VOICE

PHONE

Our team focuses on the supply, installation and maintenance of your business telephone systems, structured cabled networks and associated telecom equipment. From the simplest solutions to the most complex, we manage your systems and help keep your customers within arms-reach no matter the situation. Telephone requirements differ for each customer, so we assess your communications needs and customize a solution that meets both your needs and budget. No matter the size of the project, your business can trust in us to help you grow and, with a successful telecommunications solution, your business will win.

HOSTED VOICE

Despite changes in how people connect, your phone system is still very improtant, and for more than facilitating conversations. It's a conduit to customers, employee efficiency and mobility, and reduced cost. But outdated technology can hold everything back. Hosted Voice is a fully-managed flexible cloud-based solution that grows with you and supports unified communications without the capital expense of a premises-based PBX. It also provides built-in continuity and obsolescence protection. Gain more control without it being complex and expensive; our simple tools let you manage and customize the system to your liking. Another benefit is being able to take your office anywhere, transfer calls between devices without any interruption or issues.

SIP TRUNKS

SIP, or Session Initial Protocol is a Voice over Internet Protocol (VoIP) and streaming media service based on the Session Initiation Protocol (SIP) by which Internet telephony service providers (ITSPs) deliver telephone services and unified communications to customers equipped with SIP-based private branch exchange (IP-PBX) and Unified. Some organizations have already made huge investments in legacy PBX phone systems. But they still want the benefits that come through converging all local and long distance phones systems and broadband Internet services onto one line. SIP Trunking allows businesses to reap VoIP-like benefits with legacy systems, without investing in new infrastructure. Using SIP, you can consolidate all your communication systems, including data and voice into one bill and a single point of contact.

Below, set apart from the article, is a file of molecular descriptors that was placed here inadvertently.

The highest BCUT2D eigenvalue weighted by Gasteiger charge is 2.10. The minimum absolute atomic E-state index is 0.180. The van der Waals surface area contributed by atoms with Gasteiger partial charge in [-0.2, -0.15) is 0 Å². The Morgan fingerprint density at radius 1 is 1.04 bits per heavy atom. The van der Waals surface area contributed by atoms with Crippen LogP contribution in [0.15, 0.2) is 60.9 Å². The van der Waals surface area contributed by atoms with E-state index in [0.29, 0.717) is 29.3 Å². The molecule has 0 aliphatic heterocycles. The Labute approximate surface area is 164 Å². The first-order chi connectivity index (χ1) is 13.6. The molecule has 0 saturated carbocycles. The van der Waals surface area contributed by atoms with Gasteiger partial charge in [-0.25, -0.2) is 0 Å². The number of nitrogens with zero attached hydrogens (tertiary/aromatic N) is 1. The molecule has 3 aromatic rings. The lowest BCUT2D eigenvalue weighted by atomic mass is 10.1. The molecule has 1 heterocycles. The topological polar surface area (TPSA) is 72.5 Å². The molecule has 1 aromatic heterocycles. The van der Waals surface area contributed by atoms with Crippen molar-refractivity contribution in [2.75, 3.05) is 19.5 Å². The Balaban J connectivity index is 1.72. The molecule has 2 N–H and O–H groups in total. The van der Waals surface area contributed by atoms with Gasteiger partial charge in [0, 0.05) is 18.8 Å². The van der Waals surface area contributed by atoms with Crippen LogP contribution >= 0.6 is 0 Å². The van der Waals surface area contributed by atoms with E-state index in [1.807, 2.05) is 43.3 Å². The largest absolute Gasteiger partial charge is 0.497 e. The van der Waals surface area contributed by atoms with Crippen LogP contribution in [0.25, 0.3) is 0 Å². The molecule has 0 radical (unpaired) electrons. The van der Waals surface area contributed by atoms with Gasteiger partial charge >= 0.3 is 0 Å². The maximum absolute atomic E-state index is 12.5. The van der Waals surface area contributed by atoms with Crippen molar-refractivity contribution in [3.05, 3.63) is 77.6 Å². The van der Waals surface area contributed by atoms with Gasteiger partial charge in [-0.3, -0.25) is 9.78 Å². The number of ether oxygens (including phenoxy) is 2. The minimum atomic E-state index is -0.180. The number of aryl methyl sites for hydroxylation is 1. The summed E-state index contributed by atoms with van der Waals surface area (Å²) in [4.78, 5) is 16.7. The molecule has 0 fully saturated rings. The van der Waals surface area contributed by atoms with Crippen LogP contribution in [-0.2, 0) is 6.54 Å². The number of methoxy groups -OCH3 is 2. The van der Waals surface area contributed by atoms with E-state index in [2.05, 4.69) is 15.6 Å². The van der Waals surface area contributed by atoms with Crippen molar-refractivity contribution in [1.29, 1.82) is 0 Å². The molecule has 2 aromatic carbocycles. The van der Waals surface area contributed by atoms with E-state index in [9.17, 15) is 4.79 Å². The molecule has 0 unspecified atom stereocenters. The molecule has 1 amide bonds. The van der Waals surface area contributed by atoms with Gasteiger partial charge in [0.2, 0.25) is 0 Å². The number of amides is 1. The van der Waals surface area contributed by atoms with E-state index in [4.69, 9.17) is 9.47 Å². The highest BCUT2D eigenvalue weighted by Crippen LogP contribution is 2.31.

PRI

POTS

The Primary Rate Interface, or better known as PRI is a telecommunications interface standard used on an Integrated Services Digital Network for carrying multiple voice and data transmissions between the network and a user. PRI is the standard for providing telecommunication services to offices. The Primary Rate Interface channels are carried on a T-carrier system line (in the U.S., Canada, and Japan) or an E-carrier line (in other countries) and are typically used by medium to large enterprises. The 23 (or 30) B-channels can be used flexibly and reassigned when necessary to meet special needs such as videoconferences. The Primary Rate user is hooked up directly to the telephone company central office.

 

POTS stands for Plain Old Telephone Service. Business lines, often referred to as “Plain Old Telephone Service” or POTS lines, supply a single analog channel for telephones, modems and other devices. POTS phone lines break down to three different types, Local, Long Distance, and Toll Free. POTS lines are more common for smaller businesses with less than 10 employees. First option is your basic analog phone lines where you pay for each phone call. Depending on the area some will have local calling built into the price and some charge for each phone call. Next, is a plan that offers local and local toll free calls. These are typically calls that are within about 25 miles from your location or Central Office. Last, is an all-inclusive plan that gives you unlimited local, local toll free, and long distance. Depending on your usage we will determine what plan is most suitable for you. The main benefit of choosing POTS is that it requires little instruction to operate the equipment. Most of its features are basic and familiar to most people who have made calls before. This means your business will not spend resources training employees on how to operate it. However, this is not so for modern communication systems. Some cell systems may require special training for people to operate.